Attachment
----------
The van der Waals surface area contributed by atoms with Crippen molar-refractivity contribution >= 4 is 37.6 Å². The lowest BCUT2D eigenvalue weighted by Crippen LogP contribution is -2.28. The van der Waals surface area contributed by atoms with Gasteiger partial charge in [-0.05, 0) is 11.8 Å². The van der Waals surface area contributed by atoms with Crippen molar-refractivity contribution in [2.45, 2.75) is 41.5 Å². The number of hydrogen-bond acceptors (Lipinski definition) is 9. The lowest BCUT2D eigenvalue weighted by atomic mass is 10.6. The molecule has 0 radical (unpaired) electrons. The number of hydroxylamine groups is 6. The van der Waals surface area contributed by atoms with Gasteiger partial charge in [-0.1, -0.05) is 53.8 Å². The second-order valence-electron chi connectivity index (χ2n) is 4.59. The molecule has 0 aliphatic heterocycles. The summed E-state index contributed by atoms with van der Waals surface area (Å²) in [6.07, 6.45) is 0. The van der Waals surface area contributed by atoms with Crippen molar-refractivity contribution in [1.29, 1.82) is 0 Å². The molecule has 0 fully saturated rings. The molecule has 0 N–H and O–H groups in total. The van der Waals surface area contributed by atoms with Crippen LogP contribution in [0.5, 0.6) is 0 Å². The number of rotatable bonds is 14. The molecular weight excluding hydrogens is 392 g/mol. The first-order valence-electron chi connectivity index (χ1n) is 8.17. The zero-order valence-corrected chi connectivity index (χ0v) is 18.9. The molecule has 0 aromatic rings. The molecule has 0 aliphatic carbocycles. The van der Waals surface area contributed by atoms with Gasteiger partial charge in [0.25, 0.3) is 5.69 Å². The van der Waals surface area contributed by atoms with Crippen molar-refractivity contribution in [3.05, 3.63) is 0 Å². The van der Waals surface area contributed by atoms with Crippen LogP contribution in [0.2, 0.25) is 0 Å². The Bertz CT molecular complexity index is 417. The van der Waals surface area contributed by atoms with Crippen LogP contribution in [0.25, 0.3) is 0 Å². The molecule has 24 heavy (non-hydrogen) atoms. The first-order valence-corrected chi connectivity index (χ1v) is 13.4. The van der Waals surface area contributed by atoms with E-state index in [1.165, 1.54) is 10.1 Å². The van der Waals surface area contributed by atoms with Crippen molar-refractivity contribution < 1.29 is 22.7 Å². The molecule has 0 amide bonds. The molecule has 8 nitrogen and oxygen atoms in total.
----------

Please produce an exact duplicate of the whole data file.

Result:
The van der Waals surface area contributed by atoms with Crippen molar-refractivity contribution >= 4 is 37.6 Å². The lowest BCUT2D eigenvalue weighted by Crippen LogP contribution is -2.28. The van der Waals surface area contributed by atoms with Gasteiger partial charge in [-0.05, 0) is 11.8 Å². The van der Waals surface area contributed by atoms with Crippen molar-refractivity contribution in [2.45, 2.75) is 41.5 Å². The number of hydrogen-bond acceptors (Lipinski definition) is 9. The lowest BCUT2D eigenvalue weighted by atomic mass is 10.6. The molecule has 0 radical (unpaired) electrons. The number of hydroxylamine groups is 6. The van der Waals surface area contributed by atoms with Gasteiger partial charge in [-0.1, -0.05) is 53.8 Å². The second-order valence-electron chi connectivity index (χ2n) is 4.59. The molecule has 0 aliphatic heterocycles. The summed E-state index contributed by atoms with van der Waals surface area (Å²) in [6.07, 6.45) is 0. The van der Waals surface area contributed by atoms with Crippen molar-refractivity contribution in [1.29, 1.82) is 0 Å². The molecule has 0 fully saturated rings. The molecule has 0 N–H and O–H groups in total. The van der Waals surface area contributed by atoms with Crippen LogP contribution in [0.5, 0.6) is 0 Å². The number of rotatable bonds is 14. The molecular weight excluding hydrogens is 392 g/mol. The first-order valence-electron chi connectivity index (χ1n) is 8.17. The zero-order valence-corrected chi connectivity index (χ0v) is 18.9. The molecule has 0 aromatic rings. The molecule has 0 aliphatic carbocycles. The van der Waals surface area contributed by atoms with Gasteiger partial charge in [0.25, 0.3) is 5.69 Å². The van der Waals surface area contributed by atoms with Crippen molar-refractivity contribution in [3.05, 3.63) is 0 Å². The van der Waals surface area contributed by atoms with Crippen LogP contribution in [0.2, 0.25) is 0 Å². The Bertz CT molecular complexity index is 417. The van der Waals surface area contributed by atoms with Crippen LogP contribution in [0.25, 0.3) is 0 Å². The molecule has 24 heavy (non-hydrogen) atoms. The first-order valence-corrected chi connectivity index (χ1v) is 13.4. The van der Waals surface area contributed by atoms with E-state index in [1.165, 1.54) is 10.1 Å². The van der Waals surface area contributed by atoms with Crippen molar-refractivity contribution < 1.29 is 22.7 Å². The molecule has 0 amide bonds. The molecule has 8 nitrogen and oxygen atoms in total.